Why Buy A Used Car As A College Student Rather Than Brand New

buy a used car as a college student

You’re heading to college, so it’s time to get a car of your own, but as a young person who has their whole lives ahead of them, managing your finances responsibly is also imperative. Buy a used car as a college student or new what’s better?

The associated fees, subsequent costs, and losses in value (i.e. depreciation) of a new vs. used car add up to thousands of dollars over the first few years of new car ownership. On the other hand, a ‘slightly-used car; one that’s only around two years old, and has less than 30,000 miles on it, can help you keep cash in your pocket without sacrificing quality.  We’ve listed some facts about buying a new vs. used car below to ease some of your worries.

Buying New vs. Buy A Used Car As A College Student 

1. Used cars have a lower price tag and go through less depreciation

A new car loses thousands of dollars in value the moment you drive it off the lot. This is why used cars are better bargains. It’s also why you can buy a 2007 Porsche for the price of a 2011 Honda.

Would you rather be the original buyer, and lose a LOT of money, or the second buyer, who saves that much? If you buy a car that’s one or two years old, it will still depreciate, but you will lose less money less quickly. And you’ll avoid that big initial hit that the previous owner took.

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2. Sales tax on new cars

Every ad for a new car glosses over the tax issue. Many state laws subject new cars to state sales tax, but not used cars. In Georgia, for example, if you buy a used car from a private seller, you won’t owe any sales tax at all. Comparatively, the sales tax that dealers have to add to the price of a new car can be thousands of dollars. Don’t underestimate the savings, and research your state’s laws on the subject before you make a decision.

3. Lower registration fees

In most states, the rate of your annual registration fee is based on your car’s value and its model year. The rate is highest in the first three years and then levels off after five years. If your state has similar rules, you can save about a thousand dollars by avoiding the new car registration fees and buying one that is at least three, or better yet, five years old.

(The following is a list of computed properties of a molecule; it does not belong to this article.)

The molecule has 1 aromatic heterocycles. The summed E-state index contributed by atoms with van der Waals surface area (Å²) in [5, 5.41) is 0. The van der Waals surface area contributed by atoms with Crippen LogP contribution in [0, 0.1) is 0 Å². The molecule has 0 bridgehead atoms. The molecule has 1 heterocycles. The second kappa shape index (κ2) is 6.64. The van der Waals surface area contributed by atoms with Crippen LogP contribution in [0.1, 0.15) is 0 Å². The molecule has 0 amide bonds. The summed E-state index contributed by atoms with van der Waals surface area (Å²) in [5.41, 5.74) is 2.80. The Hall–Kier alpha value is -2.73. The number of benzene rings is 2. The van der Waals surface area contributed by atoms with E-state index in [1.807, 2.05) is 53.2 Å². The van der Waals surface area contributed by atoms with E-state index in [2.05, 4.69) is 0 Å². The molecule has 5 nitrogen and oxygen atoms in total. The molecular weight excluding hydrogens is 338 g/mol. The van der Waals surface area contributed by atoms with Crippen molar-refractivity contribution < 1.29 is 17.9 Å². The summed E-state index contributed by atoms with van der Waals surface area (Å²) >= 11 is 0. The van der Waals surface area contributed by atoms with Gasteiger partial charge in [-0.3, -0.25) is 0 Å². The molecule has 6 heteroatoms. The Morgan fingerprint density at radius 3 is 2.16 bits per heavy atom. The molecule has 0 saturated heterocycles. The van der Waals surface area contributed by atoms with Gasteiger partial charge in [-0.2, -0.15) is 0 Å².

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4. Useless extras on new cars, cheaper features on used cars

Another disadvantage of buying a new versus used car is how the new car salesmen will try and sell you on installing additional dealer options.  These additions will be expensive and won’t add a dime to the car’s resale value.

On the other hand, when you buy used, you may not get every feature you want, but you certainly won’t end up paying extra for things you didn’t ask for. When you search for specific features that you do want in a used car, you’ll pay far less than the original owner did.

5. Dealer fees

As if paying $500 for rustproofing isn’t bad enough, dealers hit new car buyers with shipping charges, destination fees, and ‘dealer preparation.’ When you buy a used car, you will have to visit the DMV to pay tag, title, and registration fees, but you won’t deal with any nonessential fees or costs that dealers try to add to a new car.

New cars smell great, but how much is that scent really worth? It’s better to save your money after graduation and go for a used car instead of buying a brand-new one. Drop in at any  Car Factory dealership in South Florida, or surf through all the used cars on our website. You can also call us at 786-406-6234 for any inquiries!

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